All About Trauma Bonding

All About Trauma Bonding

Have you ever been in or see a loved one stay in a relationship that is toxic or unhealthy?
Sometimes, it is hard to leave a relationship, even if it appears damaging. Often times, it is more
likely that someone outside of a relationship is better able to recognize the signs of an abusive
relationship. At times, abuse is something that can be difficult to detect from inside of a
relationship. There are a couple reasons for this, but a main cause has to do with something
called trauma bonding. Trauma bonding is the attachment an abused person feels for their abuser,
specifically in a relationship with a cyclical pattern of abuse. Trauma bonding often happens in
romantic relationships; however, it can also occur between colleagues, family members, friends,
in human trafficking situations, and in elder abuse.

What is Trauma Bounding?

Trauma bonding happens when an abuser uses manipulation tactics and cycles of abuse to make
the victim feel dependent on them. Over time, this creates a strong bond between the abuser and
the victim, which makes it very difficult to leave. In trauma bonding, there is strong cycle of
abuse. After causing immense harm of some sort, an abusive person may promise to change or
never do harm again. Some may be especially kind and do excessive gestures to keep the person
in the relationship. This gives the abused person hope that there will be change in the
relationship. In addition, it gives the abused a false sense of love, safety and security in the
relationship by using reinforcement with the brain. Much of trauma bonding involves the abuser
trying to manipulate and control the person who is being abused in the relationship. Some
common control tactics include: intimidation, emotional abuse, isolation, blaming, gaslighting,
decision making, minimization, and threats.

Common Signs of Trauma Bonding

  1. Abuse: Abuse means treating another person with violence, cruelty, harm, or force in any
    capacity. Emotional, physical, verbal, sexual, and phycological abuse are all common
    when dealing with trauma bonding.
  2. Imbalance of power: Often times, there is a feeling of an imbalance of power with the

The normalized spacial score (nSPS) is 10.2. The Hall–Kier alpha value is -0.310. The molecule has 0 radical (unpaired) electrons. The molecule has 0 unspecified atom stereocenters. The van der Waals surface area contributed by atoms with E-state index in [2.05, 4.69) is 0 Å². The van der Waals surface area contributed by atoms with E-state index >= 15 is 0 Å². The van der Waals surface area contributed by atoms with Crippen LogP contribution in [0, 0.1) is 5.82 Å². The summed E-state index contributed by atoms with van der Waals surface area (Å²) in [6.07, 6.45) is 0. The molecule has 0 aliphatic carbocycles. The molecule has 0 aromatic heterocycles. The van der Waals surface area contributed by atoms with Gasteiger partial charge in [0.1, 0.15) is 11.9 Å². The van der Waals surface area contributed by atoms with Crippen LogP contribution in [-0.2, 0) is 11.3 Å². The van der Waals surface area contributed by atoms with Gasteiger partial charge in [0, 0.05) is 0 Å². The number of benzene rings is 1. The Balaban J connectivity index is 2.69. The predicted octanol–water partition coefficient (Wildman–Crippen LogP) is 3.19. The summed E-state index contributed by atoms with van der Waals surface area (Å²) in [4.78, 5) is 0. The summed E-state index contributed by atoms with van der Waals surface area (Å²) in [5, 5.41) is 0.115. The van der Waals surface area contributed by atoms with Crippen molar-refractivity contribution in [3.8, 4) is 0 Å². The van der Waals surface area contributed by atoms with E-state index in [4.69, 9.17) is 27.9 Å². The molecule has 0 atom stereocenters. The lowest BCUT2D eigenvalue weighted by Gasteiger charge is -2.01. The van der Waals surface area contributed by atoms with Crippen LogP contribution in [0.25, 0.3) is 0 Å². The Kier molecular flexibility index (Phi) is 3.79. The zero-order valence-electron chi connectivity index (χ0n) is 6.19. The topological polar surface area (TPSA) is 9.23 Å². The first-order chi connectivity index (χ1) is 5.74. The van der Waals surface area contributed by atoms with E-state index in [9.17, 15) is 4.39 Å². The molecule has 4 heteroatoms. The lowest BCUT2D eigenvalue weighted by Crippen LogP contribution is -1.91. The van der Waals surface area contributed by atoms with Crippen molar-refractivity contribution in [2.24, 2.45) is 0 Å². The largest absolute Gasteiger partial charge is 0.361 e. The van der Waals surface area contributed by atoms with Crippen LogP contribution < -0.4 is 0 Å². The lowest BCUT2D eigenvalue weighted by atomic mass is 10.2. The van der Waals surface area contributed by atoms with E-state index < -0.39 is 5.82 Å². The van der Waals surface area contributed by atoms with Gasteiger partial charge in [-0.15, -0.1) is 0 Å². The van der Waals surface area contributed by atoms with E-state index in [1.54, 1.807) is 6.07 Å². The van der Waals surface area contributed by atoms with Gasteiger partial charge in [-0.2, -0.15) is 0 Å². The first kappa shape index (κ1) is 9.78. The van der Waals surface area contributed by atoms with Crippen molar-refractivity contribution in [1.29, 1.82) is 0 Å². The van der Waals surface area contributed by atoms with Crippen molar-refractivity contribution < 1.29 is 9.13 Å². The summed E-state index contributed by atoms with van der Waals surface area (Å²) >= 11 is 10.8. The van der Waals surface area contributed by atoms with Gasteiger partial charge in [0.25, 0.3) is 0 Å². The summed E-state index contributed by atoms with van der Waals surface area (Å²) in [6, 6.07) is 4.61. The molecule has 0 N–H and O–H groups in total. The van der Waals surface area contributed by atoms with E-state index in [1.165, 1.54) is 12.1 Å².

relationship. The person who is being abused may feel helpful or like they are unable to
    leave the relationship because they are scared of the outcome. There are many forms of
    imbalance of power including: physical, emotional, financial, and psychological.
  3. Wanting to “please” the abuser: Since control and power play a big role in trauma
    bonding, it is not uncommon to want to please the abuser. Often times, people who are
    victims of a trauma bond tend to have people pleasing tendencies to begin with and are
    more empathic and vulnerable. During the cycle of abuse when the victim feels as though
    they have pleased the abuser, the brain releases a neurotransmitter called dopamine.
    Dopamine is the “feel good” neurotransmitter, which provides a desire of a wanting to
    please again the future.
  4. Loss of self: Often times people who are able to leave a toxic relationship, later report a
    loss of self during the relationship. An abuse victim might cover up or makes excuses to
    others for an abuser’s behavior or keep the abuse a secret. There is a loss of confidence
    and esteem and the victim might think the abuse is their fault.

What to Do

  1. Plan for safety: If currently in an abusive situation, leave it when there has been a safety
    plan created. This involves having somewhere safe to go with support. Turn to loved ones
    and trusted people. Get law enforcement in place as needed.
  2. Cut all ties: It is recommended by trauma professionals to cut all ties with the abuser and
    do not contact them under any circumstance.
  3. Practice positive self-care and talk: Speaking kindly to yourself and doing your best to
    believe that the abusive situation was not your fault are helpful tools to break your bond
    from your abuser. It is recommended to reach out to a mental health professional to help
    provide support to process though the trauma.

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